It is Thanksgiving day, Nate Majnanic’s day.
You probably don’t know Nate Majnanic, even though he is a West Virginia University football player.
See, he’s a senior, about to trot onto Mountaineer Field for the final time after a four-year career, yet he has never played, and the tale of how he got from Akron, Ohio, to this moment is a warm story of perseverance and desire, of fighting back from injury and rejection to live out one’s dream.
“It was always a dream to play Division I football, but through high school I didn’t get the looks,” he related after his final Tuesday night practice of his career, preparing for Saturday’s 4 p.m. Senior Day game against Iowa State.
“I had some injuries in high school,” he said.
“My sophomore year, first day of two-a-days, I broke my ankle. I came back and then I blew out my knee, all in the same season,” he said. “That kind of set me back a little bit.”
A little bit? Some people might consider joining the debate team over the football team following that.
He played football and played well enough to keep the dream alive enough that he sent his tape out.
“The only place that kind of said, ‘Hey, we’ll give you a look’ was here. I had Division II and III, but this was the only Division I school,” he said.
Bill Stewart was the head coach then, Jeff Mullen his offensive coordinator, and Mullen was the one who told him WVU could give him a shot at walking on.
So he came to the summer tryout.
“I tried out the first time and didn’t make it,” Majnanic recalled. “I’d come and visited the school and loved it. I liked the blue collar mentality.”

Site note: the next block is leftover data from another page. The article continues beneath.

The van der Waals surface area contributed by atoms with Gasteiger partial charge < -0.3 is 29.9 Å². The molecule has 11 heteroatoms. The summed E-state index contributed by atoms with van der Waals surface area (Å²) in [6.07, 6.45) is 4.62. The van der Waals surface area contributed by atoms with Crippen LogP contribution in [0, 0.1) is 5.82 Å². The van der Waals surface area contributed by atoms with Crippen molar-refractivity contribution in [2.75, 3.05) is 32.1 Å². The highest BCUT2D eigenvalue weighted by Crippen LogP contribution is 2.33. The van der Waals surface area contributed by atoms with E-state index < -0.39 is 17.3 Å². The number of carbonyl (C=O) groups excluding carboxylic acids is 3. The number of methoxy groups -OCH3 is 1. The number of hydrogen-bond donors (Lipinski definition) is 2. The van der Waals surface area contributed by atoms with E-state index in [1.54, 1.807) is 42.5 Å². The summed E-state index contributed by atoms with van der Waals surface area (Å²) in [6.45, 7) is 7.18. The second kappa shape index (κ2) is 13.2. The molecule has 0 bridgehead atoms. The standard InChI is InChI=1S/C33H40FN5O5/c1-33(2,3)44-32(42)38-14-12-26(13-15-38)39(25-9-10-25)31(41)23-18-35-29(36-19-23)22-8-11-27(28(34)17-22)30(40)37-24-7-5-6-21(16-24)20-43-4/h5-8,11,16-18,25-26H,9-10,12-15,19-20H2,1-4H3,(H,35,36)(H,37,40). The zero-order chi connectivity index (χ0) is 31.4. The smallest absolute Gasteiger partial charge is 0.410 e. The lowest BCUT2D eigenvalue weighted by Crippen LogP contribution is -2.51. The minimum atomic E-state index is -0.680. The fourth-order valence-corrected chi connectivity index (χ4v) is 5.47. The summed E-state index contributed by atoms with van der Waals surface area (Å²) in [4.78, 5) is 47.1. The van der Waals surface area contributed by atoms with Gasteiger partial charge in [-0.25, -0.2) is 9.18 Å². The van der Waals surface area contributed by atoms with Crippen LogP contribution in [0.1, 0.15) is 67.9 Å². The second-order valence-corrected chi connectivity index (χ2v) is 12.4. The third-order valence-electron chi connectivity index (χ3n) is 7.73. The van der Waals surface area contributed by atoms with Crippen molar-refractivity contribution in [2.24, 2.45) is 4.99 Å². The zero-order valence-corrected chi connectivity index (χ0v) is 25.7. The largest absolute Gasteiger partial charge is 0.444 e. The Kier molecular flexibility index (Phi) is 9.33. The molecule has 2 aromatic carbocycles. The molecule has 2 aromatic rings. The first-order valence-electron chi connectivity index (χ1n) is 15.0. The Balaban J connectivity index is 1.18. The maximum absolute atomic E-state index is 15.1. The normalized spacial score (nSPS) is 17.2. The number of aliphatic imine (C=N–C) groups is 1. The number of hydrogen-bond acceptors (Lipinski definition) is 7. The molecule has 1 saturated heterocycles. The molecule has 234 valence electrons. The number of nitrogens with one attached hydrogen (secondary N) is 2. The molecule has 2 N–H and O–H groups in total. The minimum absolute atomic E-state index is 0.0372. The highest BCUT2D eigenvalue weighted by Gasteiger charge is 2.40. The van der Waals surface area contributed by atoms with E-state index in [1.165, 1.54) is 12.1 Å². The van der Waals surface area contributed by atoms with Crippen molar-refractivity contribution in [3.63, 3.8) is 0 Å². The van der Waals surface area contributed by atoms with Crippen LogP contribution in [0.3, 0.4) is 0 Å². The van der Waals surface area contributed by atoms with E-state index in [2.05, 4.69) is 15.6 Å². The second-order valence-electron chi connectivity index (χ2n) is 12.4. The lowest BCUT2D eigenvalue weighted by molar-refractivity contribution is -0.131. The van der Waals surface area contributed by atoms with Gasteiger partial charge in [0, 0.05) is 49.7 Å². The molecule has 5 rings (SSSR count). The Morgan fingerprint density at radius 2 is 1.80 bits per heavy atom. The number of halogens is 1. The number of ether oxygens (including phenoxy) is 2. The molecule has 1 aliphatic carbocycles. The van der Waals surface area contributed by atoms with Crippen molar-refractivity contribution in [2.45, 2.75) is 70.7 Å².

So, he figured he’d stay in school, which was fine, but something was dogging him.
He still wanted to play football.
“I didn’t want to quit,” he said. “I felt like I had a chance. It was one time down, so I’ll just try again.”
He did and was cut a second time, but didn’t just go away and become a student.
“I kept in touch with Coach Mullen, and he kept telling me it was a numbers game, to keep working and maybe it will work out,” Majnanic said.
Fall became spring, and there was another tryout. Majnanic was there.
“I didn’t make it then, either, but in my head I felt I had one more shot,” he said.
He was dejected, obviously, but determined.
And there was something else keeping him going.
“My faith,” he said. “I prayed and said I’ll do whatever it takes, and if you say it’s time for me to be done with football, OK, I’ll be done with football, but let it be time for me to quit. I just didn’t feel it was time for me to quit.”
Majnanic made up his mind to give it one more try in the summer between his freshman and sophomore season.
His dad, Daniel, told him he thought he ought to keep after it and train over the summer.
“I got a sublease at the Georgetown Apartments and was there alone,” Majnanic said. “I went and worked out with Pro Performance, and then I got a call from Coach Mullen, and he told me I would be a preferred walk-on.”
You’d of thought he won the lottery.
“Yeah!” he shouted.
“I called everybody. That night I celebrated,” he said.
OK, he made the team, and now it is four years later.
He hasn’t played in any games.
Does he regret it, pouring the work into football that you must pour in?
“No,” he said, without hesitation. “Every day is competition. All the connections I’ve made … I wouldn’t change a thing,” he said. “The experience … I got to play on the Orange Bowl team. I got to play on two Big East championship teams. I got to see coaching changes. I got to see conference changes.
“It got me more into coaching, and I want to coach. I got my master’s in coaching education. I got a minor in strength and conditioning, a minor in exercise psychology and the greatest thing …”
The greatest thing? He can top all that?
“The greatest thing was this past fall when Coach (Dana) Holgorsen told me they were going to put me on scholarship for my last semester,” he said. “I was speechless. It was … ‘eh, th … thanks, coach’ I didn’t know what to say.”